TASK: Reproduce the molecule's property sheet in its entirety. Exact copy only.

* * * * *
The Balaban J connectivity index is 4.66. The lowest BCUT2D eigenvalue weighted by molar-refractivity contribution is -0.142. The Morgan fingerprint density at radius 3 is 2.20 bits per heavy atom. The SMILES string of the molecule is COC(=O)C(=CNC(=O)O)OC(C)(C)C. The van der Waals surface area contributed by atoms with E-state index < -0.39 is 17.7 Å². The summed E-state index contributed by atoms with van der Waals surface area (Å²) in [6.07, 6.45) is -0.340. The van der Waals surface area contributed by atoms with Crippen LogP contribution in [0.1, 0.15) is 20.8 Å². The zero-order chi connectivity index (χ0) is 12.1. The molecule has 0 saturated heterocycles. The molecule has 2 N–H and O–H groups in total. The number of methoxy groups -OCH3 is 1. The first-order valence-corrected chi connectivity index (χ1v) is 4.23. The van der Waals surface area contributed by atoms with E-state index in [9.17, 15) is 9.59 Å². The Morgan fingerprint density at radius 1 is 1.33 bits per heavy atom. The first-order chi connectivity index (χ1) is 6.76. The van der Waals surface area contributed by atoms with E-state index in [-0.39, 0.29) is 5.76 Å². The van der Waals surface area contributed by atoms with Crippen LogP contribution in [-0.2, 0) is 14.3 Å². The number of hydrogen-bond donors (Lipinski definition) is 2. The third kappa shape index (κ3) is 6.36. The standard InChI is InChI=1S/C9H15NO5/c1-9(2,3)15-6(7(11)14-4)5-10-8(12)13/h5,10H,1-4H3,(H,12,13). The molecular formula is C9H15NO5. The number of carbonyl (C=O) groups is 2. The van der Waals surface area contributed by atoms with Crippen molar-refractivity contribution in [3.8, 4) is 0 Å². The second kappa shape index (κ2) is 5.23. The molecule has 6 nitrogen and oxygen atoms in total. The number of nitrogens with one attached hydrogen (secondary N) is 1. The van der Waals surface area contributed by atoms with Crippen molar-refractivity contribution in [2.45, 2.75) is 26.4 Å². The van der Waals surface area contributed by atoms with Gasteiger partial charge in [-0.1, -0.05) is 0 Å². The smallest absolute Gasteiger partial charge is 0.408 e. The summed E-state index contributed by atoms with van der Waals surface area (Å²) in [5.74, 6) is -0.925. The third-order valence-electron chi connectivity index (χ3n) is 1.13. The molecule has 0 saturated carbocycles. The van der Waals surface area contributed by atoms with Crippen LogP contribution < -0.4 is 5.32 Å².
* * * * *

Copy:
The Balaban J connectivity index is 4.66. The lowest BCUT2D eigenvalue weighted by molar-refractivity contribution is -0.142. The Morgan fingerprint density at radius 3 is 2.20 bits per heavy atom. The SMILES string of the molecule is COC(=O)C(=CNC(=O)O)OC(C)(C)C. The van der Waals surface area contributed by atoms with E-state index < -0.39 is 17.7 Å². The summed E-state index contributed by atoms with van der Waals surface area (Å²) in [6.07, 6.45) is -0.340. The van der Waals surface area contributed by atoms with Crippen LogP contribution in [0.1, 0.15) is 20.8 Å². The zero-order chi connectivity index (χ0) is 12.1. The molecule has 0 saturated heterocycles. The molecule has 2 N–H and O–H groups in total. The number of methoxy groups -OCH3 is 1. The first-order valence-corrected chi connectivity index (χ1v) is 4.23. The van der Waals surface area contributed by atoms with E-state index in [9.17, 15) is 9.59 Å². The Morgan fingerprint density at radius 1 is 1.33 bits per heavy atom. The first-order chi connectivity index (χ1) is 6.76. The van der Waals surface area contributed by atoms with E-state index in [-0.39, 0.29) is 5.76 Å². The van der Waals surface area contributed by atoms with Crippen LogP contribution in [-0.2, 0) is 14.3 Å². The number of hydrogen-bond donors (Lipinski definition) is 2. The third kappa shape index (κ3) is 6.36. The standard InChI is InChI=1S/C9H15NO5/c1-9(2,3)15-6(7(11)14-4)5-10-8(12)13/h5,10H,1-4H3,(H,12,13). The molecular formula is C9H15NO5. The number of carbonyl (C=O) groups is 2. The van der Waals surface area contributed by atoms with Crippen molar-refractivity contribution in [3.8, 4) is 0 Å². The second kappa shape index (κ2) is 5.23. The molecule has 6 nitrogen and oxygen atoms in total. The number of nitrogens with one attached hydrogen (secondary N) is 1. The van der Waals surface area contributed by atoms with Crippen molar-refractivity contribution in [2.45, 2.75) is 26.4 Å². The van der Waals surface area contributed by atoms with Gasteiger partial charge in [-0.1, -0.05) is 0 Å². The smallest absolute Gasteiger partial charge is 0.408 e. The summed E-state index contributed by atoms with van der Waals surface area (Å²) in [5.74, 6) is -0.925. The third-order valence-electron chi connectivity index (χ3n) is 1.13. The molecule has 0 saturated carbocycles. The van der Waals surface area contributed by atoms with Crippen LogP contribution < -0.4 is 5.32 Å².